Facility Activities

Cypress Creek National Wildlife Refuge offers a wide variety of recreational opportunities to visitors, including fishing, hunting, environmental education, interpretation, boating, wildlife observation and birdwatching.

Archery demonstrations and lessons may be a part of local site programming. Some refuges and hatcheries permit bow-hunting with other hunting. This activity is typically limited. Check locally for how to apply.
From bald eagles to spoonbills, from condors to puffins, birds abound on national wildlife refuges. Refuges provide places for birds to nest, rest, feed and breed making them world-renown for their birding opportunities.
Boats provide the best way to see many refuges. Some refuges limit the use of motorboats to certain areas, subject to restrictions on engine size.
Many Fish and Wildlife Service sites make great destinations for flatwater canoeing or kayaking. Some sites have concessions that rent canoes or kayaks. Some sites offer scheduled paddle tours. See individual refuge websites for details.

The refuge has two boat ramps that provide access to an old channel of the Cache River. Predominant species include bluegill, largemouth bass, crappie and catfish. Refuge includes state, federal and private lands. Angler access is provided on refuge and state lands.

Take your pick of 2,100 miles of refreshing trails and boardwalks. Whether you want a short, easy walk or a challenging hike, you’re likely to find what you want. Some trails are paved and universally accessible. Some trails include displays on visual arts, local history and culture or environmental education.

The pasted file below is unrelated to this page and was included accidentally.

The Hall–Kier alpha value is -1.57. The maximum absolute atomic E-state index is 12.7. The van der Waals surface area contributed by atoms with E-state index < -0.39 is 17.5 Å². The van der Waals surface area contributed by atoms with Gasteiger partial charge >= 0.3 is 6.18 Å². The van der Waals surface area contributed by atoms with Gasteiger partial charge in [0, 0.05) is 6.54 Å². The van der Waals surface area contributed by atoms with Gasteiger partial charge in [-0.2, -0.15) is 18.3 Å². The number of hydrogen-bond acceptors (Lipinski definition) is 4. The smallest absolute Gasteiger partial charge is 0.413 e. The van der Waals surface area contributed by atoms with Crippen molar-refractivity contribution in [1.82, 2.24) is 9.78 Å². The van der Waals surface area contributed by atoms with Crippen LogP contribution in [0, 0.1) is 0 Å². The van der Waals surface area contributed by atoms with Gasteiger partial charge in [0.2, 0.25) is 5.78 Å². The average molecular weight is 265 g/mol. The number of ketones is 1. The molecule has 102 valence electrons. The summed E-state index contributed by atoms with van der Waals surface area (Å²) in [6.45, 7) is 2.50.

Known by many as the “Illinois Bayou,” the area that encompasses Cypress Creek National Wildlife Refuge is one of the most significant natural areas in the state. It is home to waterfowl, deer, turkey, squirrel, rabbit and other game species. It includes a diversity of habitats: floodplain,...

Whether you wield a smartphone or a zoom lens, you’ll find photo-worthy subjects at national wildlife refuges and national fish hatcheries. Wildlife photography is a priority public use on national wildlife refuges, so you’ll find wildlife drives and blinds and overlooks to help you get the images you’re after.
Rangers lead wildlife walks, tours and educational programs at many sites. Events may focus on wildflowers or birds or on seasonal spectacles, such as elk bugling or sea turtle nesting. Some programs may be limited in size or require advance registration. See individual websites for details.
Removing shed antlers from refuges is generally illegal. An exception has been made for Wyoming's National Elk Refuge, where the local Jackson District Boy Scouts help refuge staff collect antlers for auction each year through a special use permit.
Many refuges champion wildlife viewing as a key recreational activity.